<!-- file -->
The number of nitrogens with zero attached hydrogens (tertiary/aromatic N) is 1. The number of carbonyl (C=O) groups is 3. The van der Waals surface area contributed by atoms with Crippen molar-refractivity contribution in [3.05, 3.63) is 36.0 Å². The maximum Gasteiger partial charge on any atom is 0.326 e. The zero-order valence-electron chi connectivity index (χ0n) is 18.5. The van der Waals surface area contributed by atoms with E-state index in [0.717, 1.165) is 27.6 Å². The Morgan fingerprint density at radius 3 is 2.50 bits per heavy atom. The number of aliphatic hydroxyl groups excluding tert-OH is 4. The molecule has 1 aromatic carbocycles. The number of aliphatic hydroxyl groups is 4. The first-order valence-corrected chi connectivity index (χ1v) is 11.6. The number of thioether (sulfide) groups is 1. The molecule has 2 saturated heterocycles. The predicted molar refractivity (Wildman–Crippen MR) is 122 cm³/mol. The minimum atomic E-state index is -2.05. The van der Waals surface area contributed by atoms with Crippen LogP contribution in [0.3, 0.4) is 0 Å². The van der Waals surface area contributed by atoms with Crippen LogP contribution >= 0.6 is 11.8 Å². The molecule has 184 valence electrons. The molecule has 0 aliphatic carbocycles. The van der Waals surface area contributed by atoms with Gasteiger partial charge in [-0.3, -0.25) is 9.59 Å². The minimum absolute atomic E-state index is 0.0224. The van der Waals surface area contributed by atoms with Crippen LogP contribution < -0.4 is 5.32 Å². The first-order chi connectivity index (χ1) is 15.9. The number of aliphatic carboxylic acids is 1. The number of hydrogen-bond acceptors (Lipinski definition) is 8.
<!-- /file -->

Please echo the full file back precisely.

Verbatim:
The number of nitrogens with zero attached hydrogens (tertiary/aromatic N) is 1. The number of carbonyl (C=O) groups is 3. The van der Waals surface area contributed by atoms with Crippen molar-refractivity contribution in [3.05, 3.63) is 36.0 Å². The maximum Gasteiger partial charge on any atom is 0.326 e. The zero-order valence-electron chi connectivity index (χ0n) is 18.5. The van der Waals surface area contributed by atoms with E-state index in [0.717, 1.165) is 27.6 Å². The Morgan fingerprint density at radius 3 is 2.50 bits per heavy atom. The number of aliphatic hydroxyl groups excluding tert-OH is 4. The molecule has 1 aromatic carbocycles. The number of aliphatic hydroxyl groups is 4. The first-order valence-corrected chi connectivity index (χ1v) is 11.6. The number of thioether (sulfide) groups is 1. The molecule has 2 saturated heterocycles. The predicted molar refractivity (Wildman–Crippen MR) is 122 cm³/mol. The minimum atomic E-state index is -2.05. The van der Waals surface area contributed by atoms with Crippen LogP contribution in [0.3, 0.4) is 0 Å². The van der Waals surface area contributed by atoms with Crippen LogP contribution >= 0.6 is 11.8 Å². The molecule has 184 valence electrons. The molecule has 0 aliphatic carbocycles. The van der Waals surface area contributed by atoms with Gasteiger partial charge in [-0.3, -0.25) is 9.59 Å². The minimum absolute atomic E-state index is 0.0224. The van der Waals surface area contributed by atoms with Crippen LogP contribution < -0.4 is 5.32 Å². The first-order chi connectivity index (χ1) is 15.9. The number of aliphatic carboxylic acids is 1. The number of hydrogen-bond acceptors (Lipinski definition) is 8.